I recommend giving a quick read-through before you get going so you don't trip yourself up or do something you shouldn't, but it really is quite a simple thing.
This version measures seven inches by ten inches (finished). You will need the following:
- one piece of exterior fabric measuring 11"w by 17"h
- one piece of fusible interfacing (I used woven Shape Flex 101, but the craft stuff will work fine, too) measuring 11"w by 17"h
- two pieces of lining fabric each measuring 11"w by 7"h
- two pieces of sew-in fleece (fusible will also work--I used what I had on hand) measuring 11"w by 7.5"h. I usually use Thermolam, but I used a lighter weight fleece for this to cut down on bulk and make it not so stiff.
- one 10-inch zipper (10 inches from metal to metal)
Iron your fusible interfacing to the wrong side of your exterior fabric according to the manufacturer's directions. Give it a few minutes to cool so the adhesive sets nicely. From this piece cut the following (it's already the right width--we're cutting height in this step. We're doing it this way to cut down on cutting and fusing multiple interfacing pieces, a.k.a. efficient laziness):
- two pieces 11"w by 7.5"h
- two pieces 11"w by 1"h
Now you should have this (plus some fleece that's not pictured because it's boring):
We are going to treat the exterior and the fleece as though it is one layer (unless you used fusible, and then it IS one layer). If you'd like you can lay your exterior right side up over your fleece and sew together using a narrow seam allowance. I didn't because this is a small rectangle and won't get too squidgy.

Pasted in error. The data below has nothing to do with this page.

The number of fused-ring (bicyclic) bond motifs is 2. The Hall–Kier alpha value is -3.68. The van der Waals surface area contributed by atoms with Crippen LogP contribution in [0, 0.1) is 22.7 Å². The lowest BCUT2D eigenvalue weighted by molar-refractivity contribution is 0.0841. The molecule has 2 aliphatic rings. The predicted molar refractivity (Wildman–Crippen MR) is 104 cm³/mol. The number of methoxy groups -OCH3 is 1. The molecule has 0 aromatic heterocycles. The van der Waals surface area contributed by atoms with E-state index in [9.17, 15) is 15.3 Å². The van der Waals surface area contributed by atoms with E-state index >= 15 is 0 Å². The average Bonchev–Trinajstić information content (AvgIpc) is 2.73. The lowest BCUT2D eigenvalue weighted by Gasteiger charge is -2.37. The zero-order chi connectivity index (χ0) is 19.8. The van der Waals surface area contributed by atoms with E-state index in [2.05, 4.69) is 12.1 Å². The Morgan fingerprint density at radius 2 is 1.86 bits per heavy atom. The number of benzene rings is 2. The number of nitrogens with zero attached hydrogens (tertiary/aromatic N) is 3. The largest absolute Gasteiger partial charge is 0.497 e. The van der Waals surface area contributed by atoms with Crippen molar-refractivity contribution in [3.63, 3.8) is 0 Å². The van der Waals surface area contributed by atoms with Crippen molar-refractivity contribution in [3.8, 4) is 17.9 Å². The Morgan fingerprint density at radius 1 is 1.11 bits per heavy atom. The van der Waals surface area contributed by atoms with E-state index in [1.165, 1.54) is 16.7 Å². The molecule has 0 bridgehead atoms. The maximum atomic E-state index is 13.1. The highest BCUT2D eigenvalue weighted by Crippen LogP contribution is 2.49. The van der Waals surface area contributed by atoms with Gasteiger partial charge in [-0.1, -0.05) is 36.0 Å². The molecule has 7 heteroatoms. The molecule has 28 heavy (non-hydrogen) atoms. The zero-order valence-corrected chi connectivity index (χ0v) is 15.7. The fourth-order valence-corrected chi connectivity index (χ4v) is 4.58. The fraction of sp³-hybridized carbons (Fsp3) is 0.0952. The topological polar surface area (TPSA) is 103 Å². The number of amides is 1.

You'll want to have your fleece, your exterior (right side up), and one of your narrow strips (right side down) all lined up along the top edge of the larger exterior piece (mind what you're doing if your fabric is directional!). Your strip won't have fleece so don't add any unless you love bulk.
Pin and sew those layers together using a 1/4" seam allowance. Press open, and repeat for your other exterior pieces. Now we're going to make a zipper sandwich.
Take one of your exterior pieces and put it down face up. Center your zipper on this and pin in place. If you're following me exactly you'll have about 1/4" overlap on each edge. That's fine--we're trimming later. Then place one of your linings face down on this, and pin together all along the top edge.
BTW, those Clover clips are amazing and one of my favorite things ever--I highly recommend them. Now sew all those layers together using a 1/4" seam allowance. I never use my zipper foot unless I'm inserting a zipper in clothing (which is rare enough to be almost never). I use a 1/4" foot that came with my machine--I get a nice straight line with hardly any thought (and who feels like thinking on a Saturday, really?). If you need to stop and raise your presser foot to move your zipper pull out of the way, make sure that your needle is in the down position first.
Repeat for your other pieces on the other side of the zipper. You should have this for the outside:
--and this for the inside:
At this point you may be feeling the urge to trim that excess. Don't. You need that. What you need to do now is carefully press your seams up near the zipper so those folds are nice and flat. Don't iron your zipper or you'll melt it. Once you have everything pressed neatly near the zipper, we're going to toss in a little bit of top-stitching so things don't get the urge to get stuck in there at some point. I used a regular foot with the edge lined up with the zipper teeth.